Life presents us with unwanted and unexpected life changing realities. I had one such experience 18 years ago.
I was 4 minutes into a treadmill stress test when my physician stopped the test and said what he needed to say, and I needed to hear, "You are going to Seattle tonight, you could die anytime."
My excuses melted away and my wife and I were on our way to address a severe blockage that required triple bypass surgery.
That unwanted event gave me a new appreciation for life and its ever-changing circumstances. I have become an avid walker who has covered 25,000 miles since my surgery. It's the equivalent of around the world in miles and maybe in experiences lived.
My walking has promoted good health, creative thinking, much reflecting, major life decisions, many sermons and "Living and Growing" articles. This time of reflection is a meaningful part of my life and faith journey.
Life has confirmed these comforting words my doctor shared prior to my surgery, as words for all of life: "God has been watching over you." When those words were shared, I was weak, vulnerable and awaiting life-saving surgery. I was "one of the least of these." Thankfully I received good care.
My needs were met without question. It was obvious something needed to be done. Caring intervention saved my life. The unconditional care I received helped me more fully understand the application of Matthew 25:40 to all who use conditional thinking to withhold empathy, compassion, justice, love and caring from those we label as "the least of these." That verse reads: "Truly I tell you, just as you did it to one of the least of these who are members of my family, you did it to me."
In these 18 years I have gone "around the world" in my spiritual and life experiences as I have struggled to better understand who "the least of these" are. Anyone of us could become "one of the least of these." Jesus ministry focused on those society chooses to ignore. During this economic downtown, many unexpectedly become "one of the least of these" facing hunger and homelessness. Thankfully, many who still "have" are reaching out to those who temporarily "do not have."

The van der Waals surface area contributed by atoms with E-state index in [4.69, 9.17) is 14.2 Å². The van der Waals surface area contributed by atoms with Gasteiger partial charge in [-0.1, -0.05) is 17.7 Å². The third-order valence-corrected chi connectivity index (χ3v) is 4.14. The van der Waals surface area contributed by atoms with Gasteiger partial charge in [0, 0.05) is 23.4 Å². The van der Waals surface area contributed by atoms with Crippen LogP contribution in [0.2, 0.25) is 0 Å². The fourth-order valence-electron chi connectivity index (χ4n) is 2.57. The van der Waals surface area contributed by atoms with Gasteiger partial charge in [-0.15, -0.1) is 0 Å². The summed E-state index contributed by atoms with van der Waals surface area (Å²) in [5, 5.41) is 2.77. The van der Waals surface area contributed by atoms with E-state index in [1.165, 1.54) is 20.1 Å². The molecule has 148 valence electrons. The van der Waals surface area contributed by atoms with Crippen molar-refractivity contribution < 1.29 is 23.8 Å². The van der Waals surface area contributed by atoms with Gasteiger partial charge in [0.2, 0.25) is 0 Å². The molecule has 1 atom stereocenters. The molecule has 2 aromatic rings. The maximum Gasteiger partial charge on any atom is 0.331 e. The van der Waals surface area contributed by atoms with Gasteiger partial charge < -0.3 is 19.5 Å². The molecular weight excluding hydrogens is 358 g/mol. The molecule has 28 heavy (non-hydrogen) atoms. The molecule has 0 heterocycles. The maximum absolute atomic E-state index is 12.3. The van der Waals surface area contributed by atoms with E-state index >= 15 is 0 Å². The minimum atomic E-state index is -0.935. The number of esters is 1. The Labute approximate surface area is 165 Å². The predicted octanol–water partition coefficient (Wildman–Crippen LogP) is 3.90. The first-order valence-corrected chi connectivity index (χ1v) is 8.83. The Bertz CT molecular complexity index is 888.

When the economy improves, their vulnerability will likely diminish. But there are many who, because of lifelong visible and invisible disabilities, face a lifetime as "one of the least of these." They find themselves victimized, homeless, imprisoned, and hungry. Their disabilities do not allow them to pull themselves up and out of a bad situation. These are the people Jesus calls us to reach out to. They are the "throwaways" of society. Unfortunately, people of faith, without faith, the powerful and powerless spend too much energy searching for conditions to deny people love, care, compassion, empathy and justice, which are at the core of unconditional love!
As a pastor, the struggle is personal for me. As parents of four adult children, two who were born with irreversible brain damage, we have watched in horror as our precious children have been harshly judged, victimized, stigmatized, discriminated against, imprisoned, homeless, and hungry because of the conditional thinking of exclusion that is too frequently practiced by society. Not only does this impact our children, but it impacts our family who also feel excluded.
As advocates we speak not only for our family, but all the families of "the least of these" who suffer in silence and isolation. We are grateful for all who reach out unconditionally to our children and us.
I invite us all to practice understanding, compassion and empathy as we relate to "the least of these." When we exclude, we do damage to our community. When we include, we bring the community together.
When we fill our lives with the unconditional love of God, all people become people of value. God values diversity and fills us all with the potential to love without condition. May we let God's love be our guide!
The Rev. Larry Rorem is a retired Evangelical Lutheran Church of America pastor worshiping at Resurrection Lutheran Church.